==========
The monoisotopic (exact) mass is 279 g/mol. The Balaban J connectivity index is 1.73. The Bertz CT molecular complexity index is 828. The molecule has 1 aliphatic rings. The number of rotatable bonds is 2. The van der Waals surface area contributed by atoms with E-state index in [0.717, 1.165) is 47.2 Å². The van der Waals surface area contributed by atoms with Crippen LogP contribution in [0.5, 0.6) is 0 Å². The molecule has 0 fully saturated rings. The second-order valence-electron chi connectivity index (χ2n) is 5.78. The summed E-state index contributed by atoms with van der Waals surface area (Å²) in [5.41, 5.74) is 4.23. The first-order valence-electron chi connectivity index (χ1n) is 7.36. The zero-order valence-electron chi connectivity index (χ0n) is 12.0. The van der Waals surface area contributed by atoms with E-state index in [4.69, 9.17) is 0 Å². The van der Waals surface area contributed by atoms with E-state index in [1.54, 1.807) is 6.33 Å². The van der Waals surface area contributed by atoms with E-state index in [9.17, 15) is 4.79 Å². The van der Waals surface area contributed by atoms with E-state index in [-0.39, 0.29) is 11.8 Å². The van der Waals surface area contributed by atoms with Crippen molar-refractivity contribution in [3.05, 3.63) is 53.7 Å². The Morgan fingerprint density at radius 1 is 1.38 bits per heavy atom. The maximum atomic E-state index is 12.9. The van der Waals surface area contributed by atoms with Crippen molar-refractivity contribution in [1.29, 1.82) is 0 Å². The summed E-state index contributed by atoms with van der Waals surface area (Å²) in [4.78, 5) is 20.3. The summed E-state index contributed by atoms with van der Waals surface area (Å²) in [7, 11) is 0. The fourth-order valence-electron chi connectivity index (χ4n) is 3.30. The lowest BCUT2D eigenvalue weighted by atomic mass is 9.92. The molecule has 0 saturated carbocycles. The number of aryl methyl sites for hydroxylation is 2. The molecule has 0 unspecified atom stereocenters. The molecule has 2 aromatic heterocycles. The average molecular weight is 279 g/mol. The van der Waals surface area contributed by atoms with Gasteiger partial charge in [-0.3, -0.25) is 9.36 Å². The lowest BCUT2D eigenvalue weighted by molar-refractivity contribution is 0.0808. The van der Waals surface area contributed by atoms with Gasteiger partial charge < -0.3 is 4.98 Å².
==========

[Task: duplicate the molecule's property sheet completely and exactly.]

The monoisotopic (exact) mass is 279 g/mol. The Balaban J connectivity index is 1.73. The Bertz CT molecular complexity index is 828. The molecule has 1 aliphatic rings. The number of rotatable bonds is 2. The van der Waals surface area contributed by atoms with E-state index in [0.717, 1.165) is 47.2 Å². The van der Waals surface area contributed by atoms with Crippen LogP contribution in [0.5, 0.6) is 0 Å². The molecule has 0 fully saturated rings. The second-order valence-electron chi connectivity index (χ2n) is 5.78. The summed E-state index contributed by atoms with van der Waals surface area (Å²) in [5.41, 5.74) is 4.23. The first-order valence-electron chi connectivity index (χ1n) is 7.36. The zero-order valence-electron chi connectivity index (χ0n) is 12.0. The van der Waals surface area contributed by atoms with E-state index in [4.69, 9.17) is 0 Å². The van der Waals surface area contributed by atoms with E-state index in [1.54, 1.807) is 6.33 Å². The van der Waals surface area contributed by atoms with E-state index in [9.17, 15) is 4.79 Å². The van der Waals surface area contributed by atoms with E-state index in [-0.39, 0.29) is 11.8 Å². The van der Waals surface area contributed by atoms with Crippen molar-refractivity contribution in [3.05, 3.63) is 53.7 Å². The Morgan fingerprint density at radius 1 is 1.38 bits per heavy atom. The maximum atomic E-state index is 12.9. The van der Waals surface area contributed by atoms with Crippen molar-refractivity contribution in [1.29, 1.82) is 0 Å². The summed E-state index contributed by atoms with van der Waals surface area (Å²) in [4.78, 5) is 20.3. The summed E-state index contributed by atoms with van der Waals surface area (Å²) in [7, 11) is 0. The fourth-order valence-electron chi connectivity index (χ4n) is 3.30. The lowest BCUT2D eigenvalue weighted by atomic mass is 9.92. The molecule has 0 saturated carbocycles. The number of aryl methyl sites for hydroxylation is 2. The molecule has 0 unspecified atom stereocenters. The molecule has 2 aromatic heterocycles. The average molecular weight is 279 g/mol. The van der Waals surface area contributed by atoms with Gasteiger partial charge in [-0.3, -0.25) is 9.36 Å². The lowest BCUT2D eigenvalue weighted by molar-refractivity contribution is 0.0808. The van der Waals surface area contributed by atoms with Gasteiger partial charge < -0.3 is 4.98 Å².